Leo Lucien-Bay is a cinematic designer on the BioWare blockbuster video games Mass Effect 2 and Mass Effect 3. In addition to essentially “directing” the playable dialogue sequences of those games, Lucien-Bay is also an animator in the hacker’s form of animation called machinima, also pronounced ma-kin-ema (like cinema). He wrote and directed an award-winning machinima called “Beast” that got him his job at BioWare.
Lucien-Bay’s originally from England and lived part of his young life in Cameroon. He’s a lifelong fanboy who favours DC over Marvel. He hates bragging almost as much as he hates smiling. And he’s made a life for himself and his young family in Edmonton. In full disclosure, we worked together on Mass Effect 2 and we’re friends.
In today’s episode, Leo Lucien-Bay discusses:
This episode’s conversation is from deeps in the archives of the Grand Lodge of Imhotep. This interview originally ran on my show Africentric Radio on CJSR FM 88.5 Edmonton on April 4, 2012. Leo Lucien-Bay spoke with me at the restaurant beneath the offices of BioWare in Edmonton on March 1, 2012, just after completing work on Mass Effect 3.
He began by talking about the personal demands of career mobility.
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Jay Turner began as a game journalist and for the last ten years has been a professional video game writer. His first gig was working as an editor on BioWare’s Dragon Age: Origins. Then he levelled up and got to write for it, and then for first three Mass Effect installments, as well as for Sonic: Chronicles. For Visceral, he wrote Army of Two: The Devil’s Cartel, and now he works at the N-Space studio in Orlando, Florida.
In today’s episode, Jay Turner discusses:
Stephen Notley is the cartoonist who for more than 20 years has written and drawn the genre-hopping, politically satirical, gonzo fanboy comic strip Bob the Angry Flowerabout an evil, brilliant, and super-enthusiastic flower named Bob. Notley got his start in cartooning at the University of Alberta Gatewaynewspaper where he also became the editor in chief. He went on to a successful career in the Seattle video game studio Pop Cap, but he’s never left cartooning, and has put out numerous Bob the Angry Flower compilation booksand appeared at many major conventions including San Diego Comic Con. He has a vast following and counts among his fans no less than Joss Whedon, who also blurbed one of his collections.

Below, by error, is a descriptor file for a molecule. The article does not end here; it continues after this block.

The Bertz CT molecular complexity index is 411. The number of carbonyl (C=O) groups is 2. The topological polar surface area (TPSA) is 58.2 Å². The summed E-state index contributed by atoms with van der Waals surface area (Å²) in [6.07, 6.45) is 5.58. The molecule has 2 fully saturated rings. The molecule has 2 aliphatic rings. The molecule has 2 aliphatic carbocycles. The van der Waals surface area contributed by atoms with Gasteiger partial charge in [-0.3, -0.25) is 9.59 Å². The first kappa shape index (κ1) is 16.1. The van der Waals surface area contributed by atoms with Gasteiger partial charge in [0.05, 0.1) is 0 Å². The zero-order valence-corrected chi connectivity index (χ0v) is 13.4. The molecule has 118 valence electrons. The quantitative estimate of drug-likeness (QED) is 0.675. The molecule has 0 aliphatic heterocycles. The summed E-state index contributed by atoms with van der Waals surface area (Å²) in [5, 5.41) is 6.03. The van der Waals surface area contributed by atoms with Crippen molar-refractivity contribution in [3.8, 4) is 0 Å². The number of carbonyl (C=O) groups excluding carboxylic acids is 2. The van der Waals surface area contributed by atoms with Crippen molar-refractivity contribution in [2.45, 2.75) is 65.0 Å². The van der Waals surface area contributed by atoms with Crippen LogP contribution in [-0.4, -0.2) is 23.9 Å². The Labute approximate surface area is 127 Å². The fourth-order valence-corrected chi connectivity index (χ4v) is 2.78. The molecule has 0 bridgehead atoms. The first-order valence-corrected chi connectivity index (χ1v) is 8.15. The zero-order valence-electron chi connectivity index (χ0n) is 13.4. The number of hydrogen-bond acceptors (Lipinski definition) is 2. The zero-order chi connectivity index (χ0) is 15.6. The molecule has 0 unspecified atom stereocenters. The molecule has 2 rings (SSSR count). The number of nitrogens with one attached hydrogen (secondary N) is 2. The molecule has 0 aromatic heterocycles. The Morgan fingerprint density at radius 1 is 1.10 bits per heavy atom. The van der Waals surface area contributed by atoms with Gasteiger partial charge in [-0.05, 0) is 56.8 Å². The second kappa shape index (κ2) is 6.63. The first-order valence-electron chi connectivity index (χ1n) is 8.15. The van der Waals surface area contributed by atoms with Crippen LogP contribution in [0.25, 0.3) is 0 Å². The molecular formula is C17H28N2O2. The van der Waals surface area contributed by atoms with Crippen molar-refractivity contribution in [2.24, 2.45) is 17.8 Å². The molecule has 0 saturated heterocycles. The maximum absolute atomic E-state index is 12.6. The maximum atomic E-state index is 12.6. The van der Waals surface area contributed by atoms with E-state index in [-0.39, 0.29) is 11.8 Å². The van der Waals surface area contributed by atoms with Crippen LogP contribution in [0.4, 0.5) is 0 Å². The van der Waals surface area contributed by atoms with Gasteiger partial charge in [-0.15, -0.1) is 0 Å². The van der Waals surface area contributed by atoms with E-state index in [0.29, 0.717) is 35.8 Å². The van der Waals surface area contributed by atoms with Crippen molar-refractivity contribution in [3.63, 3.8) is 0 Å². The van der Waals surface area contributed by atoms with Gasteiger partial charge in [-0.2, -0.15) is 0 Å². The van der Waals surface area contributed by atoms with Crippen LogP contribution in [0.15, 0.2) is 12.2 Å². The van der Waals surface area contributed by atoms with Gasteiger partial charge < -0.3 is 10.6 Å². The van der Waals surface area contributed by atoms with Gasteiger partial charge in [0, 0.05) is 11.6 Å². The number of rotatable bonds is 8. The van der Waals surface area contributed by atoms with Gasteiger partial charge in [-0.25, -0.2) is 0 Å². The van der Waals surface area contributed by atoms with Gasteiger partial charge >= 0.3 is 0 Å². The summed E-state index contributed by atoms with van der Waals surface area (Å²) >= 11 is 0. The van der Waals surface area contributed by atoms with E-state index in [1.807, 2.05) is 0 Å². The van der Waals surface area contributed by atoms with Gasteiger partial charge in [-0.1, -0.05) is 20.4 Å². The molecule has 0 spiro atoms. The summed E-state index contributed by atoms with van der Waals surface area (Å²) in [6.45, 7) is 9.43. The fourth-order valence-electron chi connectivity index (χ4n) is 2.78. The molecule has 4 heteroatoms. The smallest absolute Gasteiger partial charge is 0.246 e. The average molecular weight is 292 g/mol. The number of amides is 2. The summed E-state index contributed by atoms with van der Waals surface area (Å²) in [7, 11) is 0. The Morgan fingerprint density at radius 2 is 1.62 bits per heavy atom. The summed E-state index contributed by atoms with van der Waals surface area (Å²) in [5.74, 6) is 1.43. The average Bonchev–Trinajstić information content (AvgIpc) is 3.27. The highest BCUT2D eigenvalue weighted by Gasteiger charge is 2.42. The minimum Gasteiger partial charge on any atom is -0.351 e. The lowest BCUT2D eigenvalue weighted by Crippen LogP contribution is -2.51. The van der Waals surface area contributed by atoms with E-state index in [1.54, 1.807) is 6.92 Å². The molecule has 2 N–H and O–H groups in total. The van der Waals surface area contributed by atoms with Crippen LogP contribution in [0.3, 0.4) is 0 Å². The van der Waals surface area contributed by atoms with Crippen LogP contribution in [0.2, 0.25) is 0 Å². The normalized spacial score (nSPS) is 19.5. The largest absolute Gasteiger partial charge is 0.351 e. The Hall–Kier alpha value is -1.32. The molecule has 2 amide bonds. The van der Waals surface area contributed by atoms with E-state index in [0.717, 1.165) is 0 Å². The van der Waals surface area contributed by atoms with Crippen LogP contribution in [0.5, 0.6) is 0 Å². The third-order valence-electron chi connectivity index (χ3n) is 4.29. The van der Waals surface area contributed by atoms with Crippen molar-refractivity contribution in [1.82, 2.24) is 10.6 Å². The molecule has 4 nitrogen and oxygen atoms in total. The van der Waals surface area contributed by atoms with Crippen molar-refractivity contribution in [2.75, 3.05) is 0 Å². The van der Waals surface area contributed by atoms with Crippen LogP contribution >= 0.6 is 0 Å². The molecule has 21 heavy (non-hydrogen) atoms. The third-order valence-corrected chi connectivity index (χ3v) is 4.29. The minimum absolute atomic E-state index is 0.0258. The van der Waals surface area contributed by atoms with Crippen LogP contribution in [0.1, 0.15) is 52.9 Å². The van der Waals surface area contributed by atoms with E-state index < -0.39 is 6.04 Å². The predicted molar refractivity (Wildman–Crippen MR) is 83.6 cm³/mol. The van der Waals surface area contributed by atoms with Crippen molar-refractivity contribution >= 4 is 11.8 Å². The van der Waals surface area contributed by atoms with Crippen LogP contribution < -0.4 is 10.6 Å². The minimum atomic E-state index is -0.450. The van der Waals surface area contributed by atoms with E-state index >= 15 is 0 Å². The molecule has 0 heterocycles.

In today’s episode, Stephen Notley discusses:
Full disclosure: Stephen Notley is a sponsor of MF GALAXY, and we’ve been friends for over 25 years. During our discussion, Notley names mutual friends and fellow cartoonists including the arts reporter Fish Griwkowskyand the late video game journalist and writer Darren Zenko, after whom the character Darwin Zenko is named in my novel The Coyote Kings.
Stephen Notley spoke with me via Skype from his workplace in Seattle, Washington on November 20, 2014. The date is noteworthy because it’s just over five months before May 5, 2015, the day of the provincial election in Alberta. Stephen is the son of the late Alberta NDP leader Grant Notley, and the brother of Rachel Notley, the recently-elected and first-ever NDP premier of Alberta. And yes, he’ll talk about his famous family in this interview.
Emilio Ortega Aldrichworked his way up from production assistant to write tie-in Arrow comics for DC and an episode of the hit CW superhero action series Arrow. That’s where he met Oscar Balderrama, who’s written an Arrow tie-in novel and the forthcoming Arrow graphic novel; he’s also been a script coordinator for the series.
Both of them spoke on the Arrowscreenwriter panel at Eagle Con on May 15, 2015, where they discussed:
People love Levar Burton. He’s got just under 1.9 million Twitter followers and in 2011 was on Twitter’s Top 100 Globally Followed list. He’s been an iconic figure in North American television since 1977, when he starred as Kunta Kinte, a Gambian man in the prime of life taken to the American rape gulag to be worked to death.
Roots was the first American miniseries and at that time the highest-rated US television show ever made. Burton received an Emmy Nomination for his work. He later appeared in television series about Jim Jones and Jesse Owens, and even played a young Booker T. Washington. In the 2001 feature film Ali, he played Martin Luther King, Jr. And while becoming a highly successful television director, he’s known to hundreds of millions of people as Lt. Commander Geordi LaForge from Star Trek: The Next Generation, and as the host of Reading Rainbow.
This episode’s conversation is from the upper floors of the archives of the Grand Lodge of Imhotep. Burton spoke with me by telephone from his California home in March, 2011, just before coming to Edmonton for the Collectible Toy and Comic Show.
Among many topics, we discussed: